In his early twenties, Martin travelled to the nearby town of Whitesburg, passed the exams needed for his teaching certificate, and began working in a small log schoolhouse near the Bates' farm. "That 'Big Boy Bates' was a fellow none of us boys ever sassed," a former pupil recalled. "We didn't dare. Why, he was so big, his voice just sort of rumbled like a bull bellowing" (7).

Martin was seven feet tall by this time, and made a truly terrifying sight on the battlefield

The US Civil War started in 1861, and Martin joined up that September, fighting on the Confederate side as a private with the Fifth Kentucky Infantry. His courage quickly won him a string of battlefield promotions culminating - for the moment - in the rank of First Lieutenant. He fought in battles all over the state, including those at Middle Creek and Cumberland Gap, and did so with such ferocity that Unionist troops soon started singling him out. To them, he was "that Confederate giant who's a as big as five men and fights like 50".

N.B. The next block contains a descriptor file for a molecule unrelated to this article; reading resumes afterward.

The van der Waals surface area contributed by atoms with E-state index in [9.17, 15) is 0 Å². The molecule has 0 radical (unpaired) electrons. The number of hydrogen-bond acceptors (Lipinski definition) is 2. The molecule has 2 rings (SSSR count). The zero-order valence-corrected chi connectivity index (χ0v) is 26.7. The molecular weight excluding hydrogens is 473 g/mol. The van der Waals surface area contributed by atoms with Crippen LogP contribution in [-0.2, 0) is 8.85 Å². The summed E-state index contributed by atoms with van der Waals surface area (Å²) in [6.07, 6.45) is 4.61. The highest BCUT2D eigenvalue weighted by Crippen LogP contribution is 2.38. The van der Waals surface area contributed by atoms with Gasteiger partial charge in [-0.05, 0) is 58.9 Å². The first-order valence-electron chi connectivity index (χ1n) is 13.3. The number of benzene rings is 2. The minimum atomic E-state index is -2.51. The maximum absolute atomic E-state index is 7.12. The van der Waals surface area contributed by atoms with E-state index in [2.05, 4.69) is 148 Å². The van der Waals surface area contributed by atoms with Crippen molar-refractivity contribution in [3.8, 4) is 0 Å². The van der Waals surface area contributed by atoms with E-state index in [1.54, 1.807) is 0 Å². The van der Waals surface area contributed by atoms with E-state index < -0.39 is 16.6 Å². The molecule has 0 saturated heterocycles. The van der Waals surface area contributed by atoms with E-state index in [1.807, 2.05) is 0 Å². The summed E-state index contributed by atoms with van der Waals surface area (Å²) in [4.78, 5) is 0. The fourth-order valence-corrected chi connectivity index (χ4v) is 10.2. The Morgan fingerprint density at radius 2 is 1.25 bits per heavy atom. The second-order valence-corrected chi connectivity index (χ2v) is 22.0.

Martin was seven feet tall by this time, and must have made a truly terrifying sight on the battlefield. His great great nephew Bruce Bates describes it like this: "He used two colossal 71-calibre horse pistols that had been made specially for him at the Tredegar Iron Works in Richmond. He wore them strapped across his chest in black leather holsters. He had a sabre that was 18 inches longer than the standard weapon. He rode a huge Percheron horse that he took from a German farmer in Pennsylvania" (8).
God knows how they did it, but somehow Unionist troops managed to capture Martin in Pike County, Kentucky, early in 1863. His first taste of life in showbiz came while imprisoned at Camp Chase in Ohio, where Union soldiers nick-named him "The Kentucky Giant" and came to gawp at him in his cell. He was later moved to another Union camp at Point Lookout, Maryland where, depending on whose account you believe, he either escaped or was freed in that May's exchange of prisoners (9).